by Staff Writers
Beijing (AFP) June 30, 2017
An indicator of Chinese manufacturing activity beat forecasts in June but analysts warned that Friday's surprising result belied a slowdown in the world's second-largest economy.
The reading comes as the country loses momentum with policymakers putting the brakes on lending following years of debt-fuelled investment that has raised fears of a financial crisis that could blow out globally.
The purchasing managers' index (PMI), a gauge of factory conditions, came in at 51.7 percent, the National Bureau of Statistics said, beating estimates on a Bloomberg News survey of 51. Anything above 50 is considered growth while a figure below points to contraction.
It was also higher than the previous month's 51.2 and marked the eleventh straight month of expansion -- but ANZ Research warned the acceleration was not broad-based.
It "was mainly due to higher production and the new order sub-indices, which disguised an imbalanced recovery across sectors", ANZ Research said in a note.
"Even with higher-than-expected PMIs in June, the moderation in second-quarter GDP growth is inevitable, in our view."
In the first three months of the year China's economy expanded by a better-than-expected 6.9 percent, but ANZ expects growth to slow to 6.7 percent in April-June.
The slowdown is part of a longer-term trend as China transitions from an investment and export-driven economic model to one more reliant on consumer spending.
But the retooling has been complicated as Beijing wrestles with huge debt and excess capacity left over from massive government-backed infrastructure spending at the height of the global financial crisis.
Asian markets tumble as central banks signal end of low rates
After years of loose monetary policies designed to navigate global economies out of the financial crisis, improving growth and easing unemployment have allowed banks to start flagging tightening measures including interest rate hikes.
While the upbeat outlook is welcomed as a sign of optimism -- Asian markets rallied on Thursday -- there are concerns the world economy can withstand a more stringent borrowing environment.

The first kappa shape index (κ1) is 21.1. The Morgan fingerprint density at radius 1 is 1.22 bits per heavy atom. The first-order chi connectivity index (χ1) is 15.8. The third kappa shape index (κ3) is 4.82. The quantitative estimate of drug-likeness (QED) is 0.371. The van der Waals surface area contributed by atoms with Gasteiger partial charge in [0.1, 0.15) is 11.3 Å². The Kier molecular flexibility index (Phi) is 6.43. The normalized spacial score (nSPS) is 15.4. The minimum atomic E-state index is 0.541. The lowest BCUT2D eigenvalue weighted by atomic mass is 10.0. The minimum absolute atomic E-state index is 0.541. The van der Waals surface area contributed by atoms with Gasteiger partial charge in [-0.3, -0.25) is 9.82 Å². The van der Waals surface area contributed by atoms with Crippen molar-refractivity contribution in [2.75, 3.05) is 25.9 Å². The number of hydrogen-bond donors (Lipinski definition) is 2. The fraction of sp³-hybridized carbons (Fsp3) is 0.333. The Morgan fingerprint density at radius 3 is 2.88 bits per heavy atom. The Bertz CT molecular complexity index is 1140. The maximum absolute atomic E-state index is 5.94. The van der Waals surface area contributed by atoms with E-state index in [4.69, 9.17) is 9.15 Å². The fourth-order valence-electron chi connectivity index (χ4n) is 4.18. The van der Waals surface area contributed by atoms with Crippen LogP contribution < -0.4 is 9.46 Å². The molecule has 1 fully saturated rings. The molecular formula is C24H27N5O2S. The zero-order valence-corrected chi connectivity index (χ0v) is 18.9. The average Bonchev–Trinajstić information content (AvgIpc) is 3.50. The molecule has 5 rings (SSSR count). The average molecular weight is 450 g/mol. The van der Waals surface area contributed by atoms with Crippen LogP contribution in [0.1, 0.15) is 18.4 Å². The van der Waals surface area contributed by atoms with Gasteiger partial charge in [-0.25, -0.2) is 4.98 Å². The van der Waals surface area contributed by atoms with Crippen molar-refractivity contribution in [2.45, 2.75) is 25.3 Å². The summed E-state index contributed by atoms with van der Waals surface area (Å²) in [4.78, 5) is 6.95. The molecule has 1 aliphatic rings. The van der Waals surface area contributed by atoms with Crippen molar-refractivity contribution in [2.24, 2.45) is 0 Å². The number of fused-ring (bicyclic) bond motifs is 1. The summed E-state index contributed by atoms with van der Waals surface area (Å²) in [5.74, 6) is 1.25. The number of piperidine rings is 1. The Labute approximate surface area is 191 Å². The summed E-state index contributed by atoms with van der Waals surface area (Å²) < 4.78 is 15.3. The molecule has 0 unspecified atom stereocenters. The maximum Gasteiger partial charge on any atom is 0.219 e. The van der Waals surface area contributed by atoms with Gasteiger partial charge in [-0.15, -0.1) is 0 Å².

Wall Street's three main indexes ended deep in the red, while European stocks were also well down.
The selling seeped through to Asia with heavy losses in technology firms continuing while banks were hit by profit-taking.
Tokyo ended the morning 1.1 percent lower, Hong Kong fell one percent, Sydney sank 1.5 percent and Singapore shed 0.9 percent.
Wellington, Taipei and Manila were also well down.
Shanghai gave back 0.3 percent as dealers brushed off data showing a forecast-beating jump in an index of Chinese manufacturing.
The official reading of the purchasing managers index indicated the world's number two economy was stabilising, despite concerns of a growth slowdown.
- 'Game changer' -
"It's the wild swings we are starting to see that worry me the most. Volatility begets volatility and the chances of a very big dip are growing," said Greg McKenna, chief market strategist at AxiTrader.
There is also fading optimism that President Donald Trump will be able to push through promised market-friendly growth programmes as he struggles to garner support for his health care bill despite controlling both houses of Congress.
The shift by central banks out of their easy-money policies -- led by Britain, the European Central Bank and Canada -- has also weighed on the dollar.
For years the greenback has benefited from a divergence between the Federal Reserve's move to higher rates -- including to rate hikes this year -- and other regions. But analysts said the mood is changing.
"A game changer of a week as hawkish central bank commentary steamrolled the markets," said Stephen Innes, senior trader at OANDA.
"Traders are now contemplating who will be next to join the lineup. No one want's to miss out on this party realising there's a co-ordinated policy shift afoot and the chance to catch the removal of an easing bias is far too seductive for traders to ignore."
Talk of tighter ECB rates has pushed the euro to more than one-year highs while the pound has also benefited, despite political uncertainty in Britain. Both currencies were up in Asia.
- Key figures around 0230 GMT -
Tokyo - Nikkei 225: DOWN 1.1 percent at 20,000.88 (break)
Hong Kong - Hang Seng: DOWN 1.0 percent at 25,716.09
Shanghai - Composite: DOWN 0.3 percent at 3,177.44
Euro/dollar: UP at $1.1443 from $1.1441 at 2050 GMT
Dollar/yen: DOWN at 111.91 yen from 112.11 yen
Pound/dollar: UP at $1.3019 from $1.3009
Oil - West Texas Intermediate: UP 21 cents at $45.14 per barrel
Oil - Brent North Sea: UP 19 cents at $47.61
New York - Dow: DOWN 0.8 percent at 21,287.03 (close)
London - FTSE 100: DOWN 0.5 percent at 7,350.32 (close)
Beijing (AFP) June 23, 2017
China's banking regulator has ordered an inspection of potentially risky loans to major Chinese companies that have invested heavily overseas, one of the firms under scrutiny said on Friday. Dalian Wanda Group said other domestic companies caught up in the review include AC Milan owner Rossoneri Sport Investment Lux, Club Med's Fosun Group and HNA Group. The China Banking Regulatory Comm ... read more
Global Trade News
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